How Do I Use wp_reset_query And wp_reset_postdata In a Loop

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Wp_reset_query and Wp_reset_postdata

The wp_reset_query and wp_reset_postdata are two important functions in WordPress that are used to reset the global query object and post data respectively. wp_reset_query and wp_reset_postdataThe wp_reset_query() function is typically used to restore the global $wp_query object back to the original state after a custom query has been run using WP_Query or get_posts().

This is important because WordPress uses the global $wp_query object to determine the context of the current page or post, and if it is not reset after a custom query, it can cause unexpected behavior or errors.

wp_reset_postdata() – In your first block of code you run a custom WP_Query.

wp_reset_query() – This should be used if you change the global $wp_query or use query_posts().

The main distinction between the two is that :

wp_reset_query():-  check to see whether the main query has been reset to the original main query.

wp_reset_postdata() :-Ensures that the global $post in the main query has been restored to the current post.

Indeed, the wp_reset_query() calls the wp_reset_post_data(), as can be seen in the source code.

The following line is the sole difference between the two:

$GLOBALS['wp_query'] = $GLOBALS['wp_the_query'];

(in the wp_reset_query() ) So wp_reset_query() is only required if those two globals vary, which only happens if query_posts() has been used.

When should I put them to use?

To put it another way :

wp_reset_postdata() :- immediately following each custom WP_Query().
wp_reset_query() :- query_posts() is called immediately after each loop.

Basically, every time you perform one of the following, you should use wp_reset_post_data():

A secondary query :

    <?php
        $my_query = new WP_Query( $args );

        while ( $my_query->have_posts() ) : $my_query->the_post();
            the_title();
        endwhile;

        wp_reset_postdata();
    ?>

 Looping over the results of get_posts():

     <?php
        global $post;

        $my_posts = get_posts( $args );

        foreach ( $my_posts as $post ) : setup_postdata( $post );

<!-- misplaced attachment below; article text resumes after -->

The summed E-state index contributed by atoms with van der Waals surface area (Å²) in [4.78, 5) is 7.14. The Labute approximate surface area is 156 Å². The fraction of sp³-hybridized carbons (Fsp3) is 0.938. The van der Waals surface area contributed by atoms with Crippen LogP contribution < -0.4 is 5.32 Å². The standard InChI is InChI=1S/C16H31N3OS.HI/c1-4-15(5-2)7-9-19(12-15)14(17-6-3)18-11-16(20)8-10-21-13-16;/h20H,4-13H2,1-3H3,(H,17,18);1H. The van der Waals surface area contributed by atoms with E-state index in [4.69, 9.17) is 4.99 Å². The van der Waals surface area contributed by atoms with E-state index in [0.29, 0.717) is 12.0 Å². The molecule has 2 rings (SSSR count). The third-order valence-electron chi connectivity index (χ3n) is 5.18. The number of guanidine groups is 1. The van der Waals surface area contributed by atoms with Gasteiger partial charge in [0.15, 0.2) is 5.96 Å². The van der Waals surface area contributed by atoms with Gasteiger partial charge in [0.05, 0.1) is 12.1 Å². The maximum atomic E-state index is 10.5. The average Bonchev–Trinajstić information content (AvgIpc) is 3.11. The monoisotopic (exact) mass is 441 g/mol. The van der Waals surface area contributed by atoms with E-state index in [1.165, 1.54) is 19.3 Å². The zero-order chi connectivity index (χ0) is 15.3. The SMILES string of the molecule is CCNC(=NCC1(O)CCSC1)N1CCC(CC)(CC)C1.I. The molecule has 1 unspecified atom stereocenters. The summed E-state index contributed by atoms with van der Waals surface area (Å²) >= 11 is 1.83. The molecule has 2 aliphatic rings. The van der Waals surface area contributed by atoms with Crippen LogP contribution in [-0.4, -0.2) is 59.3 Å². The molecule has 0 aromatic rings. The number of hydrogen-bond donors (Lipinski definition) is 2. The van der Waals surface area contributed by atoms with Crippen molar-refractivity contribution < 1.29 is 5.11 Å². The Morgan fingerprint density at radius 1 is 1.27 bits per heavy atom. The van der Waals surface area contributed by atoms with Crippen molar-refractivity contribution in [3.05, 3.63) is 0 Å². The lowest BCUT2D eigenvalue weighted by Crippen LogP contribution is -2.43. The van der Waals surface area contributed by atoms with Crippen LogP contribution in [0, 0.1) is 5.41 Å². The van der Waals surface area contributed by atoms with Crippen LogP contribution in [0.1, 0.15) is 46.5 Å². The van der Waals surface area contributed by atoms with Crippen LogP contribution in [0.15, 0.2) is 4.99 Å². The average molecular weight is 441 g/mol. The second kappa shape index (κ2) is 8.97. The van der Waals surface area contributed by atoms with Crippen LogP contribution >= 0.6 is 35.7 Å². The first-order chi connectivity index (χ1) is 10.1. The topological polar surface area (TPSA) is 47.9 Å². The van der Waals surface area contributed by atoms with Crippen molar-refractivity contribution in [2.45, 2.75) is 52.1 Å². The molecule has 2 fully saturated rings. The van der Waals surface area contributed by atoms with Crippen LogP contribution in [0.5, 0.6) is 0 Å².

the_title();
        endforeach;

        wp_reset_postdata();
     ?>

 Alternatively, you may obtain a single post and use template tags :

    <?php
        global $post;

        $post = get_post( $id );

        setup_postdata( $post );

        the_title();

        wp_reset_postdata();
    ?>

If you ever needed to go back to the beginning of the loop, you’d call rewind_posts(). This is an odd example, but I couldn’t come up with a better one. Basically, if you just want to see the first three posts of the loop, go back to the beginning and show them all :

        <?php   
            global $wp_query;

            $started_over = false;

            while ( have_posts() ) : the_post();
                the_title();

                if ( ! $started_over && $wp_query->current_post == 2 ) {
                    $started_over = true;
                    rewind_posts();
                }
            endwhile;
        ?>
        

  Note : Also, wp reset query() should never be used;

Should I use the Wp_reset_query function ?

Yes, but only after query()posts has been used . You should never use query_posts(), as you’ve said . If you never wp_reset_query and wp_reset_postdata (rather than wp_reset_postdata() is unnecessary.

In summary, you shouldn’t ever need to use the wp_reset_query() instead of the wp_reset_postdata()!

  Note : Also, wp reset query() should never be used;

Should I use the Wp_reset_query function ?

Yes, but only after query()posts has been used . You should never use query_posts(), as you’ve said . If you never wp_reset_query and wp_reset_postdata (rather than wp_reset_postdata() is unnecessary.

In summary, you shouldn’t ever need to use the wp_reset_query() instead of the wp_reset_postdata()!

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